March 26, 2002
Journals, not all my own

I'm a regular reader of Ed Vielmetti's Vacuum weblog, and I've been getting his periodic mails for a similar period (a couple years now, I guess?). He wanders intellectually in a nice intersection of some of my interests, which makes it a serendipitous read.

One of the items he periodically raises that we largely think alike on is the topic of notebooks and worklogs. I keep a worklog at the office, in part because I need to be able to remind myself of what I've done and what I need to do, and in part because merely noting those things that happen give the,, in a weird sense, more substance. A created history. And finally, since what we're doing is development, it's worthwhile to have some hint of where an idea originally came from, a pursuit of a more scientific method in our daily lives, or something (I suppose this points back to the time I spent trying to corral some of our group's IP....)

Arguably, I do this in my personal life. This log is a non-scientific (that is, wholly refutable) collection of sorts, as is the paper journal I carry in my bag. Do these continually shifting contexts for collection muddy the water unecessarily?

A long preface to say that Ed recently linked to an online archive of Linus Pauling's laboratory journals.

To complete the thought, over the last decade or so I've been slowly sifting through the documents, clothing, books and belongings of my family - my parents and my mother's grandparents. As I've been doing so, I've amassed a large collection of photos and slides, a few films, and many sets of papers. I've tried my damndest to prune out the obvious chaff, but some of the choices were very hard. What to do, for example, with my father's laboratory notebooks, for research that is a decade out of date and - I understand - trumped by faster labs with better grants. Is it enough that I sentimentally saved only the last couple books, with his 'last research' entries?

Eventually, much of it must get digital... Mike (Whybark, see sidebar) has been collecting a nice set of Bloomington information - old archives of Tussin' Up, some digitised videos of Bloomington music by Eric White, etc etc. But what about the ephemeral nature (to date) of digital media? Can we overcome that?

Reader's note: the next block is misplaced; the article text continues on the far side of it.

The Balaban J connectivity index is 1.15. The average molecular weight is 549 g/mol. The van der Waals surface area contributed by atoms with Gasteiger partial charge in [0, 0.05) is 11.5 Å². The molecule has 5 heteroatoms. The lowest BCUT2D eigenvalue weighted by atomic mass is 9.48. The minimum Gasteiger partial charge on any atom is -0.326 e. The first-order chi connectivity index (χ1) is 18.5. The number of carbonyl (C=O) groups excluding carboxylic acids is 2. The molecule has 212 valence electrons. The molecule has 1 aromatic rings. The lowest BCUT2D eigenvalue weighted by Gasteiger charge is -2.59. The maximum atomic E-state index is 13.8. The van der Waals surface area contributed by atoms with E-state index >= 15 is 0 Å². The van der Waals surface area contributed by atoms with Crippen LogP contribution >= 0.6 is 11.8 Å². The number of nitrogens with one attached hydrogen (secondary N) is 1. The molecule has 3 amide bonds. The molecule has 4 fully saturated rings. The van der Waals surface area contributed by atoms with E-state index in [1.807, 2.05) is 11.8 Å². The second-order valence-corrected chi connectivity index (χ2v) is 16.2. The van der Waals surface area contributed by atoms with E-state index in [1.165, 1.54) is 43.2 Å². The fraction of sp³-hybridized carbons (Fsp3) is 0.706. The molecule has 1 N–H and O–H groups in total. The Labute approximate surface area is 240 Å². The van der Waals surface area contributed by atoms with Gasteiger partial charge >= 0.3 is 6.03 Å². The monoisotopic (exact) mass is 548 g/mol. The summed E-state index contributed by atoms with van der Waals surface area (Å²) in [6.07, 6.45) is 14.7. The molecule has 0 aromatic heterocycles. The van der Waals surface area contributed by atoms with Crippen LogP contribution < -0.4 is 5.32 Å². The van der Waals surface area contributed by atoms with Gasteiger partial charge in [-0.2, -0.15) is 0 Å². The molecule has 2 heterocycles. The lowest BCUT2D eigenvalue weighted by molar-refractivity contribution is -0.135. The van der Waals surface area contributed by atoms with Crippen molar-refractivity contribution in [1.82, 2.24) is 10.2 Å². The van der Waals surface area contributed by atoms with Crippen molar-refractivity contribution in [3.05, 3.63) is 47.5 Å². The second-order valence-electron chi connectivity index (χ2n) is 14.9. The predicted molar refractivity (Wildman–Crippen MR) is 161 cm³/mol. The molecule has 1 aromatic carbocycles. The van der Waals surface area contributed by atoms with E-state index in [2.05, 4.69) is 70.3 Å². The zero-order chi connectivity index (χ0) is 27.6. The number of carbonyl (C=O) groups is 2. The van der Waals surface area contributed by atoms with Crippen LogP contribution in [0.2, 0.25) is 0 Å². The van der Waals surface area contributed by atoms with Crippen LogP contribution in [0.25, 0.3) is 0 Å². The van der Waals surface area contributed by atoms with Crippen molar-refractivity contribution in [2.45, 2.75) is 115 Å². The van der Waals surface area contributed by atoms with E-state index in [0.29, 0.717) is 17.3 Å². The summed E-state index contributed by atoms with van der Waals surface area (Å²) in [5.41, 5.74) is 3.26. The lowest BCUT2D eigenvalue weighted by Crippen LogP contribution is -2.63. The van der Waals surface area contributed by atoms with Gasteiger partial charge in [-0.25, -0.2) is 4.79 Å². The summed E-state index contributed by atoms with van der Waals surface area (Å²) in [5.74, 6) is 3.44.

More questions than answers, as usual...

Posted by esinclai at 10:16 PM
dream overlap

So one of those hidden dreams is to someday have a restaurantm or a coffeehouse, or some sort of convivial space (a bookstore cum restaurant? Anne has kindly pointed me to "The Making of a Restaurant" who appear to have a similar dream. Nutty.

Posted by esinclai at 01:39 PM
New Siteings

I cannot recommend my pal Mike's weblog enough. Suffice to say that while he commends my recommendation of Moveable Type (the software I'm using here), the great thoughts and writings are all his own.

I am chagrined that he says I'm dormant. See below for more on that tricky topic.

And while I'm praising, Mike's friend Ken Goldstein has a nice batch of thoughts.

And I can't recommend Anne's log highly enough either, so much so that merely saying "highly enough" is insufficient. I learn from it every post, and I live with her!

Posted by esinclai at 12:22 PM
Delays and a Warning

It's been far, far, far too long since I've posted here. It's not from a lack of things to say, but a reticence in how to formulate and say them.

I'm a capturer of thoughts and ideas, or at least I like to think I am. But I'm bad about pushing those ideas out until I have an idea as to what they actually mean, where they have any integrative touchpoints with other ideas I might have.

This may come as a surprise to people who know me as Mr Non-Sequiter, throwing off a comment with few to no adverbs or nouns, or 'conversation-chameleoning' some kibbitzy point into a discussion that I wasn't necessarily involved with in the first place. But that's me. What's different is that in those moments, I feel some integrative point in the ongoing flow.

But the stuff I'm trying to integrate recently. Stuff related to Bootstrapping stuff (in a larger sense than just Englebart's work, but also fitting into my own issues with time management and process control), to HyperText and Ted Nelson, and all the rest... Well, it hasn't gelled. It could be argued that it hasn't gelled because I haven't written about it, so consider this a warning... Unformed thoughts to come here!

Posted by esinclai at 12:18 PM